NEHA Receives ecoAmerica Climate Leadership Award.

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The National Environmental Health Association (NEHA) was honored to be one of nine recipients of the Climate Leadership Award (https://ecoamerica.org/nine-organizations-receive-climate -leadership-awards-at-acls19/) presented by ecoAmerica at the American Climate Leadership Summit 2019 in Washington, DC, May 1-2. The other honorees included the African Methodist Episcopal Zion Church-Western Episcopal District, Alliance of Nurses for Healthy Environments, American Public Health Association, Christian Church (Disciples of Christ), Climate Resolve, Physicians for Social Responsibility, United Church of Christ, and a multi-stakeholder effort with Salt Lake City, Park City, Summit County, Utah Climate Action Network, and Utah Clean Energy.

The award recognizes NEHAs commitment to work towards 100% clean energy by 2030, which was formalized in a declaration issued by NEHA in November 2018. The declaration is included below and can be viewed online at https://neha.org/sites/default/ files/publications/position-papers/NEHA-Clean-Energy-By2030-Declaration_0.pdf.

NEHA is grateful to ecoAmerica for the award and recognition.

NEHA Declaration on 100% Clean Energy by 2030

The National Environmental Health Association (NEHA) recognizes climate change as a worldwide environmental health challenge that detrimentally affects the health and safety of individuals and communities. Climate change alters our environmental health--the quality of air, food, and water in the communities where we live, work, and play. Environmental health professionals improve and protect the public's health and create and sustain healthy communities. Our responsibility is to build the capacity of environmental health professionals to address the health effects of climate change. We define climate change as any significant change in climate trends and measures lasting for an extended period of time, such as changes in temperature, precipitation, or wind patterns. Climate change poses an increased risk in changing sea levels, water temperatures, and water chemistry; coastal flooding and erosion; the expansion of the range of disease vectors; the geographic spread of tropical diseases to new areas; and prolonged droughts with associated effects on crops, water resources, and wildfires.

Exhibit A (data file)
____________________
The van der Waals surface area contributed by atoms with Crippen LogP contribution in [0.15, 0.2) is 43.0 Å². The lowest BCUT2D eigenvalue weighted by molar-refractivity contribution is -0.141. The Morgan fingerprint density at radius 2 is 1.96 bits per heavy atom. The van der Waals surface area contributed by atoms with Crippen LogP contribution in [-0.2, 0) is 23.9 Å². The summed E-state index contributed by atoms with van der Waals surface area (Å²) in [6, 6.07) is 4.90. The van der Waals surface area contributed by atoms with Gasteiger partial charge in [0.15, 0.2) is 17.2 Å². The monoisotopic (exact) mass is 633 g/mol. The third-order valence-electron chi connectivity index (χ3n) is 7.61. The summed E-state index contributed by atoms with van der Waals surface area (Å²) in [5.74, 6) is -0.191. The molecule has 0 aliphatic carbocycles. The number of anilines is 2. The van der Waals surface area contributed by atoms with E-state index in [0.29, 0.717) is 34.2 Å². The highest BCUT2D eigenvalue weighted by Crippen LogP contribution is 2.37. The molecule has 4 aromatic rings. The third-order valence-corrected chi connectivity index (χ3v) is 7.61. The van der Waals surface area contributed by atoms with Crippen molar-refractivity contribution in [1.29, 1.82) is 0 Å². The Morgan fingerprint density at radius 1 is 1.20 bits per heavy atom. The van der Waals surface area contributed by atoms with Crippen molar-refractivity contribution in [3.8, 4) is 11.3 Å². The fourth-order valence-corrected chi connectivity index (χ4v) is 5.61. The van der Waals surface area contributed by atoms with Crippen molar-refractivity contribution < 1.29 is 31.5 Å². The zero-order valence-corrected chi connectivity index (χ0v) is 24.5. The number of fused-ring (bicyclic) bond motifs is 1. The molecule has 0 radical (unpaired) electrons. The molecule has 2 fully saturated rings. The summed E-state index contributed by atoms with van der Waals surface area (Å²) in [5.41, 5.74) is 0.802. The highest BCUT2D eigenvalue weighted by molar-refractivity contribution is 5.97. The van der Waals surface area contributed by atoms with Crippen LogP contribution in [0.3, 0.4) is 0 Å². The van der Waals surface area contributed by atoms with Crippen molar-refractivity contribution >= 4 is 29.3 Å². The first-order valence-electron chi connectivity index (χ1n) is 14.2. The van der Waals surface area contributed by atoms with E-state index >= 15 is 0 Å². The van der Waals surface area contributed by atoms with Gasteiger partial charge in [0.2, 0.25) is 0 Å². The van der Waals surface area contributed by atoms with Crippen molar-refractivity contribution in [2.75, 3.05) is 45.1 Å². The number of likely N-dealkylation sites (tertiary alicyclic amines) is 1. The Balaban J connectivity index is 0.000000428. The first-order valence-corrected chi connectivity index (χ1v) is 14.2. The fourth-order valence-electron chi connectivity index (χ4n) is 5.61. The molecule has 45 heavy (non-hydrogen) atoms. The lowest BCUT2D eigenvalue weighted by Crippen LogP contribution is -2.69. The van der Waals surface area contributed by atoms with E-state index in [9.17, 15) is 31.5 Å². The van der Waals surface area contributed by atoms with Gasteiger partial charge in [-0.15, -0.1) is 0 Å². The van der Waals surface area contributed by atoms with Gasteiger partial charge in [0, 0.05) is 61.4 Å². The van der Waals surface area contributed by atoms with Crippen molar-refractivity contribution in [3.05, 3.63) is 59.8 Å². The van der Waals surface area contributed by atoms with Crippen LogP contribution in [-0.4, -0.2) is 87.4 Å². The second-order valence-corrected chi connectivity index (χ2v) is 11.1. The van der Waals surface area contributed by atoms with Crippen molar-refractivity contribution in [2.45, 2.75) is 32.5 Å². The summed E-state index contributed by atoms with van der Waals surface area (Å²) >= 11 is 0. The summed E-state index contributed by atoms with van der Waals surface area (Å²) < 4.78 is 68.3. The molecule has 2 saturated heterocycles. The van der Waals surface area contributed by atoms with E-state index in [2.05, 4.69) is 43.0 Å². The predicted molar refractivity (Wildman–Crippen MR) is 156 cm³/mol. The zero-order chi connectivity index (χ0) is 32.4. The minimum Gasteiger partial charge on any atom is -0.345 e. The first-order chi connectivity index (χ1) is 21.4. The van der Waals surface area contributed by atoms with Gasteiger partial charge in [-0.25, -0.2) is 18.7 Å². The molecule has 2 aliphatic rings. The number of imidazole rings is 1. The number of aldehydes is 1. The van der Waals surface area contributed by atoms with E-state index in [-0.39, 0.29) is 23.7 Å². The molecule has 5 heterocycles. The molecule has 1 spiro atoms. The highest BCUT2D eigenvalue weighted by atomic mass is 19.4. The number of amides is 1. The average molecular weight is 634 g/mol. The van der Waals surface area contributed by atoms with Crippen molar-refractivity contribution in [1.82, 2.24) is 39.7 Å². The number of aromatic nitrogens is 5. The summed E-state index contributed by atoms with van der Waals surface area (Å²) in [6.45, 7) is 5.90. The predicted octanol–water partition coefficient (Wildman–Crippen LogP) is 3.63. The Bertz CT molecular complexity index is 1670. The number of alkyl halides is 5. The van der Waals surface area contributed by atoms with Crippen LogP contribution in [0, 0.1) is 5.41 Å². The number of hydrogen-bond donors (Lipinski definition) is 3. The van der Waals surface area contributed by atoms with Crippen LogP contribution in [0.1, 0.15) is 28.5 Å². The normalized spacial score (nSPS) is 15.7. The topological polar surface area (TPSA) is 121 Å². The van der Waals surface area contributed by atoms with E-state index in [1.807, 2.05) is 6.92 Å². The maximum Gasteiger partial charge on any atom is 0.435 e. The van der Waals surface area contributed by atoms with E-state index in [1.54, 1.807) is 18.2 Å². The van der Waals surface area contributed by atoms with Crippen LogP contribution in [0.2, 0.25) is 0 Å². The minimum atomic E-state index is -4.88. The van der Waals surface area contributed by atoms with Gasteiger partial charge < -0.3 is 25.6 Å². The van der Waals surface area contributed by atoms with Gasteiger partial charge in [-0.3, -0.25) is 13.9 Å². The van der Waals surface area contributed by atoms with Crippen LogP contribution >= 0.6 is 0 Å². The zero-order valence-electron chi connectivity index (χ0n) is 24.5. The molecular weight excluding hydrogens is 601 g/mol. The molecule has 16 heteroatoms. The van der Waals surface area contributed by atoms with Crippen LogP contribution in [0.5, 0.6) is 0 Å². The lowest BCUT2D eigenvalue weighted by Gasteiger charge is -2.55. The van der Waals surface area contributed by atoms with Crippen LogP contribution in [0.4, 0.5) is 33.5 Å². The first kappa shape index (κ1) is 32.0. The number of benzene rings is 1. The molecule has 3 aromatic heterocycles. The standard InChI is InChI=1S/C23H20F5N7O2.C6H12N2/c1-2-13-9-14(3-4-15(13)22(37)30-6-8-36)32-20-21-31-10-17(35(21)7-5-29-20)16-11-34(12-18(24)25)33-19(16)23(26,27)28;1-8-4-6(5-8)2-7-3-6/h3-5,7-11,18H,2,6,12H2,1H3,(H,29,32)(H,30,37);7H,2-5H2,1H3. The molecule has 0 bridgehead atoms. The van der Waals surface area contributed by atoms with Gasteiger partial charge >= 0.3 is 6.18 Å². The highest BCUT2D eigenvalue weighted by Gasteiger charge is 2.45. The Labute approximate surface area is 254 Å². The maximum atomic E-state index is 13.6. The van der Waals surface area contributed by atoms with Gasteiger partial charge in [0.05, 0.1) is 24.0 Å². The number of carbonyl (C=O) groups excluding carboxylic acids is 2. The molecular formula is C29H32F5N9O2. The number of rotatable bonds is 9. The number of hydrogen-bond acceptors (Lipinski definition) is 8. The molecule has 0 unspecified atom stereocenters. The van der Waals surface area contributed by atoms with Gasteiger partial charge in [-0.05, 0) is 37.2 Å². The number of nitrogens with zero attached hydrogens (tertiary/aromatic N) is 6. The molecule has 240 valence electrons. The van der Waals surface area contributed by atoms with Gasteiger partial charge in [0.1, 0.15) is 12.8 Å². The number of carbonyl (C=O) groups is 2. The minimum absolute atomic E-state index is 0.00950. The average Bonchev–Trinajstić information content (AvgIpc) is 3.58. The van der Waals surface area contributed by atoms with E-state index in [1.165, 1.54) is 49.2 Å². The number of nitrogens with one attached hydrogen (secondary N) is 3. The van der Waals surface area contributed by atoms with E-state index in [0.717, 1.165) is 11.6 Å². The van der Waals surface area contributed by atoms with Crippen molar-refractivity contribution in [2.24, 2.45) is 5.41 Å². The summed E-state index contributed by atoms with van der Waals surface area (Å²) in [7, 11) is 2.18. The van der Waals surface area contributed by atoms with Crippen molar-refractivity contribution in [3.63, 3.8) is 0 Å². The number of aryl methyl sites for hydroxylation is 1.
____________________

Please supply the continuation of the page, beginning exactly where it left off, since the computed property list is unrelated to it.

We are compelled to act because carbon pollution is warming our planet and profoundly affecting the U.S. and the world. According to the National Oceanic and Atmospheric Administration, the surface...

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